All of the sunglasses we tested were 100 percent UV protective, and polarized.
Despite having metal hinges, the arms on the Retro Rewind Classic Polarized Sunglasses were difficult to fold and unfold—they produced a strange, vibrating sensation and a creaking noise when we moved them—and these sunglasses typically cost more than the Gamma Ray Polarized Classic Style.
Usually priced around double the cost of our top pick, the Flying Fisherman Fowey sunglasses were a little tight during comfort testing with our male tester; we noted some tightness around the nose and ears, and this pair wasn’t as comfortable to wear for long periods of time. These sunglasses have a solid build and held up well during durability testing. We didn’t particularly like the logo (in silver, on both arms), though.
The Knockaround Premiums had plastic hinges, and we worried about breaking them when extending the arms outward to test flexibility. This pair is more than twice the price of our top pick currently, and it was less comfortable in our tests. Although it’s nice to look at, it didn’t perform as well as our top picks in practice. Knockaround has a wide variety of sunglasses to choose from, though (and you can even build your own sunglasses exactly how you like them, which is extremely cool).
The Polarspex Polarized Classic Sunglasses were noisy to open and close, despite their metal hinges. They cost a few more dollars than our top pick at this writing, and during testing they were tight around the nose, although they fit comfortably around our testers’ temples and ears. We easily scratched them during durability testing, and they come bundled with a fabric case that’s heavier and stiffer than the included microfiber cases for most other pairs.
In our tests, the Merry’s Polarized Aluminum Sunglasses were a little tight around the nose and pulled at the skin behind our male tester’s ears. Conversely, our female tester reported that the Merry’s pair was a little too big to be comfortable for her face. This pair is more expensive than our top pick currently, and although it has strong metal hinges, the frame around the lenses feels weak. And compared with our picks, the design is busier and less attractive.
The Aevogue Polarized Sunglasses felt cheaper than most of the other models we tested. Although they fit our female tester’s face well, they were tight around our male tester’s ears, and because of their semi-rimless design, they had more moving, rattling parts than the competition. We also found that some paint chipped off the arm after we tossed this pair around during durability testing. We liked our top pick’s value, fit, and construction much better.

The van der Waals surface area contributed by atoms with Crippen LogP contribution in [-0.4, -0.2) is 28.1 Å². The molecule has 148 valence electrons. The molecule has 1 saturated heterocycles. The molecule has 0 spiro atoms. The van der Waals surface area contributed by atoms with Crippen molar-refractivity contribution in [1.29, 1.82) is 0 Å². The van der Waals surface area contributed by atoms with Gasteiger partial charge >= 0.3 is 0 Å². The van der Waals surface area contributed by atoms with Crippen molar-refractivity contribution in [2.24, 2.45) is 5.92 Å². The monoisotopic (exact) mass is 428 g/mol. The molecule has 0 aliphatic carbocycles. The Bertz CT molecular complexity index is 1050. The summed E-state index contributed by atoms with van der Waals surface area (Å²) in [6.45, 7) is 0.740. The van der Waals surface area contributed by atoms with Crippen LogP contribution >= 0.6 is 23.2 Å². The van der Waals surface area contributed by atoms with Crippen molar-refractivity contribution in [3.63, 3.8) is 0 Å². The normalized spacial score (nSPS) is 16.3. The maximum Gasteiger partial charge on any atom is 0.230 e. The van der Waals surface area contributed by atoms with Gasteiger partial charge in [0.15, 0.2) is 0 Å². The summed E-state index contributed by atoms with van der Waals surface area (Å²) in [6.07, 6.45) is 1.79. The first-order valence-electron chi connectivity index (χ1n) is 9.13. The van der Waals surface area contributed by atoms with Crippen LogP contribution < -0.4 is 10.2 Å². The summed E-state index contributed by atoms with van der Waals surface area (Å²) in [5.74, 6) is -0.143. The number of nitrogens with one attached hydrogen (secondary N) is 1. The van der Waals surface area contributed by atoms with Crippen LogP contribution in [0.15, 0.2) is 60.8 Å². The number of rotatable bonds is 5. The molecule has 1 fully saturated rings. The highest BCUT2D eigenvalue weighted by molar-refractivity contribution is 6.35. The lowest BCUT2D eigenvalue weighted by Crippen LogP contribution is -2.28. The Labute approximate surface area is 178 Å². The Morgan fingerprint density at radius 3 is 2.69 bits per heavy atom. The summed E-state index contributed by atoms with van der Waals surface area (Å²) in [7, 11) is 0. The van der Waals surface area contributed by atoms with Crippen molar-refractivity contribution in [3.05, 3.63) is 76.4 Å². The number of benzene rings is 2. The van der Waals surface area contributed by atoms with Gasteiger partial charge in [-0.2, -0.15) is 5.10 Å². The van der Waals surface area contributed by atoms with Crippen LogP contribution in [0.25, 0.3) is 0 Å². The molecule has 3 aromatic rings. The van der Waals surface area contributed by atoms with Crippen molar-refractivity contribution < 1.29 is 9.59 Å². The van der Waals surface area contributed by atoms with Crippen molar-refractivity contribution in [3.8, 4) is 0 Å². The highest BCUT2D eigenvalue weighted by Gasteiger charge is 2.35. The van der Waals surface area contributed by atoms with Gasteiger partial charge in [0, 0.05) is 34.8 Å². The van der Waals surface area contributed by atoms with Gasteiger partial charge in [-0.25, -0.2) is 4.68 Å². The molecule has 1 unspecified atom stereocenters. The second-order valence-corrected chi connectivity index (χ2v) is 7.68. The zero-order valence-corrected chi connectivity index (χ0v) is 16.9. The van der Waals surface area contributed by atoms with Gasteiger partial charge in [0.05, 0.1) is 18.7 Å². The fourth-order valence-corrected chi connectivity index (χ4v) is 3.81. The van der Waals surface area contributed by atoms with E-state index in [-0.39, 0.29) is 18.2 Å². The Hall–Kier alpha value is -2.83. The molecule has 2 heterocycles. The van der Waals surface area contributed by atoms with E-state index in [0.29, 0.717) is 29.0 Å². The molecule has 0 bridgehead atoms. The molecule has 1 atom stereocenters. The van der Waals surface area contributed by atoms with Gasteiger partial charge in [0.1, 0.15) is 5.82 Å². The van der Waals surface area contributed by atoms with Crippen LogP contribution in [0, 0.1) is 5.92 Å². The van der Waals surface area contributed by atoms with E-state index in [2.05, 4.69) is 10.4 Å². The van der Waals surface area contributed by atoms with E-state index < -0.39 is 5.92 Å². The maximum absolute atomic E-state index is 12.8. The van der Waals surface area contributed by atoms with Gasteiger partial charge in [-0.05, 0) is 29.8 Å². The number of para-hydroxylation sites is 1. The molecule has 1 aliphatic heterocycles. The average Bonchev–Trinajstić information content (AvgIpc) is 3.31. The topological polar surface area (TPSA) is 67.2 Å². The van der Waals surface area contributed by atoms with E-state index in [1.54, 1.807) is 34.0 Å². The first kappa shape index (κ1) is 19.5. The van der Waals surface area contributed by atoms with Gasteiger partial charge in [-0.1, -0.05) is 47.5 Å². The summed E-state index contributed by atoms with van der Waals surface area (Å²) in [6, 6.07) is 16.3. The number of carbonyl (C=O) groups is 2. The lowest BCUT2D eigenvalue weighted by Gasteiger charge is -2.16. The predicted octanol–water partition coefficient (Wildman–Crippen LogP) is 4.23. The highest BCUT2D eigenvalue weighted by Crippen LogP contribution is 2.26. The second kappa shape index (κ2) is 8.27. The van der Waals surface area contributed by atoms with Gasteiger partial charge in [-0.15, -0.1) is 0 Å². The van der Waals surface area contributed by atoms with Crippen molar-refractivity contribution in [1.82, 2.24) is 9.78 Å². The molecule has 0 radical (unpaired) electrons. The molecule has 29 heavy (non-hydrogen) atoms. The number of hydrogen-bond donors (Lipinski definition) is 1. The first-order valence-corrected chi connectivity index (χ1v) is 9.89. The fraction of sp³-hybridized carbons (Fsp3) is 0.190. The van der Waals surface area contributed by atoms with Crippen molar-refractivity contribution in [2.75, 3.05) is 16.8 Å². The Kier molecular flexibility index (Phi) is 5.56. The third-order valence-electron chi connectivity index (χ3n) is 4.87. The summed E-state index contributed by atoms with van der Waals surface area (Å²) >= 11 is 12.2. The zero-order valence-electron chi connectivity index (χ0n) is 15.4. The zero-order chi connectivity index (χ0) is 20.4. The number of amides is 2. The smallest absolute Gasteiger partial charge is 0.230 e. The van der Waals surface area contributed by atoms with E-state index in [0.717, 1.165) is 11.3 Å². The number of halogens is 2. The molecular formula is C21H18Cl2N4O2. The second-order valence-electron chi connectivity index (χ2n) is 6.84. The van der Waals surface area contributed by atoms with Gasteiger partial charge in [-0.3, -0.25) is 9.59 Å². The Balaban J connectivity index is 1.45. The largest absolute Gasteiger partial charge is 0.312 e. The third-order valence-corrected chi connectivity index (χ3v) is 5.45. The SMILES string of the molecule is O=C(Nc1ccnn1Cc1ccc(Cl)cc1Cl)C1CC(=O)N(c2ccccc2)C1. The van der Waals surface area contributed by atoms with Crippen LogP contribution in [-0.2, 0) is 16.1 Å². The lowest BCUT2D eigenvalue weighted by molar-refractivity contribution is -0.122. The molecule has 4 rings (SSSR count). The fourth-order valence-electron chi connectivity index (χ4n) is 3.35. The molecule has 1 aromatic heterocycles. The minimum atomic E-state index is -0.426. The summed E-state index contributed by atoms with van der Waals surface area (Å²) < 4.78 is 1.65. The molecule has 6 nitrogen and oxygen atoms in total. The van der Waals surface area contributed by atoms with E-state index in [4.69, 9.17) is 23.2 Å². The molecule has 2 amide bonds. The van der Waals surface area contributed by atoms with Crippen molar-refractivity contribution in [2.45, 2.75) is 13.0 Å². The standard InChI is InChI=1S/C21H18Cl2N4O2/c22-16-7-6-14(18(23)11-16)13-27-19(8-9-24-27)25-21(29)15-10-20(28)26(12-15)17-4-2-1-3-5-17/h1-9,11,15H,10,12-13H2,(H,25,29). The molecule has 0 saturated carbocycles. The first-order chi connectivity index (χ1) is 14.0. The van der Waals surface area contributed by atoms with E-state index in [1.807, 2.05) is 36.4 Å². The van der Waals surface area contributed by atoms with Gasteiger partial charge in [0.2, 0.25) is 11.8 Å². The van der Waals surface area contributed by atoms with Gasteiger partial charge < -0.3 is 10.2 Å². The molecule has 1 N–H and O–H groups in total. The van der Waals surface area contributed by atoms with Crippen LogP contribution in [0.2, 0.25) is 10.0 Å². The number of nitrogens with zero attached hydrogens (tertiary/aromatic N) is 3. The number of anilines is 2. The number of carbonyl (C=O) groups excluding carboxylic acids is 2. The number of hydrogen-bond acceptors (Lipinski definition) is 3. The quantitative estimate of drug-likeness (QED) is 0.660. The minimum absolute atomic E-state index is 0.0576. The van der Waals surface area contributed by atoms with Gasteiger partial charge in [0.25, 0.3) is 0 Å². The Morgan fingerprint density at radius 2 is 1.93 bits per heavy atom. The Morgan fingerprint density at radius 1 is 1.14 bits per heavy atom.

Of all the sunglasses we tested, the polarized Luenx Aviator Sunglasses felt the cheapest (while actually being on the pricier side of our test pool), and we worried about breaking them after just a bit of light use. As with the Aevogue pair, we noticed that the Luenx sunglasses’ paint chipped off one of the arms after durability testing. The aviator style separates this model from our other tested sunglasses, though, and like the Merry’s pair, it comes with a number of accessories—a fat, soft-shell case, plus a cleaning cloth and a storage pouch.
The Sunski Headland sunglasses we tested were comfortable to wear throughout the day, with a good fit around the temples and the ears. This pair also had sturdy metal hinges that made the shades easier and smoother to use than our top pick and our runner-up. As with the Kent Wang Keyhole sunglasses, we received numerous compliments from acquaintances and friends while we were wearing this Sunski pair—the frame had an unusual, transparent design that was minimal and fun. Although we really enjoyed these Sunski sunglasses, for around $50, we preferred our upgrade pick, the really premium-looking Kent Wang pair.
The Suncloud Conductor Polarized Sunglasses were designed for larger faces, and it showed: They were too big for our female tester’s face, and felt a little awkward on our male tester’s face. Although the wraparound style is good for UV protection, as it doesn’t allow any of the sun’s rays to sneak in through the sides, our testers disliked wearing this model.
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